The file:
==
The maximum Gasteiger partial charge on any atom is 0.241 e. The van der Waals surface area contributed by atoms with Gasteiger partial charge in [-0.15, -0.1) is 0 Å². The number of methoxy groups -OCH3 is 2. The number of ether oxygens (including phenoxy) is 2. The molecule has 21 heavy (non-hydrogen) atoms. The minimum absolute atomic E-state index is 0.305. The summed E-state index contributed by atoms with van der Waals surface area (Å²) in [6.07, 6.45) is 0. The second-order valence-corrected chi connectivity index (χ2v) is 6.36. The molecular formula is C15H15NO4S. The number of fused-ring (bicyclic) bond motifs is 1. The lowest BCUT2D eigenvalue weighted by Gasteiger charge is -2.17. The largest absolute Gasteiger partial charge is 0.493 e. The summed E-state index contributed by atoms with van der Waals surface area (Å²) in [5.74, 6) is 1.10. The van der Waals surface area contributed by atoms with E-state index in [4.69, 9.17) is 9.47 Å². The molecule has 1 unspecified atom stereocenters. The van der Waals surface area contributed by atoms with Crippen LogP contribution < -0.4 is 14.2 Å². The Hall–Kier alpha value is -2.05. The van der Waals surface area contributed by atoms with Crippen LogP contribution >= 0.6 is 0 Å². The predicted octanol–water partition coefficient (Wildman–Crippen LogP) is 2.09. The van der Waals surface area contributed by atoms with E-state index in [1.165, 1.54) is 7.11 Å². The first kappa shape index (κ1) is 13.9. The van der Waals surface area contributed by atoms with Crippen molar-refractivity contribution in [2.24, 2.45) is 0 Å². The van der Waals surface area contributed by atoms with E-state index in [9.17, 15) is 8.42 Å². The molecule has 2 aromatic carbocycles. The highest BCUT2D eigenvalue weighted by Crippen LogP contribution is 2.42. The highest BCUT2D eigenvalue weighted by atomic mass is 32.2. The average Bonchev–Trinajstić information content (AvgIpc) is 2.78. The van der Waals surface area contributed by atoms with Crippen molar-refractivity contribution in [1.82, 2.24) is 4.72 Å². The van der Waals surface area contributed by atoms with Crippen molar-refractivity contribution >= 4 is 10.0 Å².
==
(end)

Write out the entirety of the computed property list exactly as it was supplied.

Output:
The maximum Gasteiger partial charge on any atom is 0.241 e. The van der Waals surface area contributed by atoms with Gasteiger partial charge in [-0.15, -0.1) is 0 Å². The number of methoxy groups -OCH3 is 2. The number of ether oxygens (including phenoxy) is 2. The molecule has 21 heavy (non-hydrogen) atoms. The minimum absolute atomic E-state index is 0.305. The summed E-state index contributed by atoms with van der Waals surface area (Å²) in [6.07, 6.45) is 0. The second-order valence-corrected chi connectivity index (χ2v) is 6.36. The molecular formula is C15H15NO4S. The number of fused-ring (bicyclic) bond motifs is 1. The lowest BCUT2D eigenvalue weighted by Gasteiger charge is -2.17. The largest absolute Gasteiger partial charge is 0.493 e. The summed E-state index contributed by atoms with van der Waals surface area (Å²) in [5.74, 6) is 1.10. The van der Waals surface area contributed by atoms with E-state index in [4.69, 9.17) is 9.47 Å². The molecule has 1 unspecified atom stereocenters. The van der Waals surface area contributed by atoms with Crippen LogP contribution < -0.4 is 14.2 Å². The Hall–Kier alpha value is -2.05. The van der Waals surface area contributed by atoms with Crippen LogP contribution >= 0.6 is 0 Å². The predicted octanol–water partition coefficient (Wildman–Crippen LogP) is 2.09. The van der Waals surface area contributed by atoms with E-state index in [1.165, 1.54) is 7.11 Å². The first kappa shape index (κ1) is 13.9. The van der Waals surface area contributed by atoms with Crippen molar-refractivity contribution in [2.24, 2.45) is 0 Å². The van der Waals surface area contributed by atoms with E-state index in [9.17, 15) is 8.42 Å². The molecule has 2 aromatic carbocycles. The highest BCUT2D eigenvalue weighted by Crippen LogP contribution is 2.42. The highest BCUT2D eigenvalue weighted by atomic mass is 32.2. The average Bonchev–Trinajstić information content (AvgIpc) is 2.78. The van der Waals surface area contributed by atoms with Crippen molar-refractivity contribution in [1.82, 2.24) is 4.72 Å². The van der Waals surface area contributed by atoms with Crippen molar-refractivity contribution >= 4 is 10.0 Å².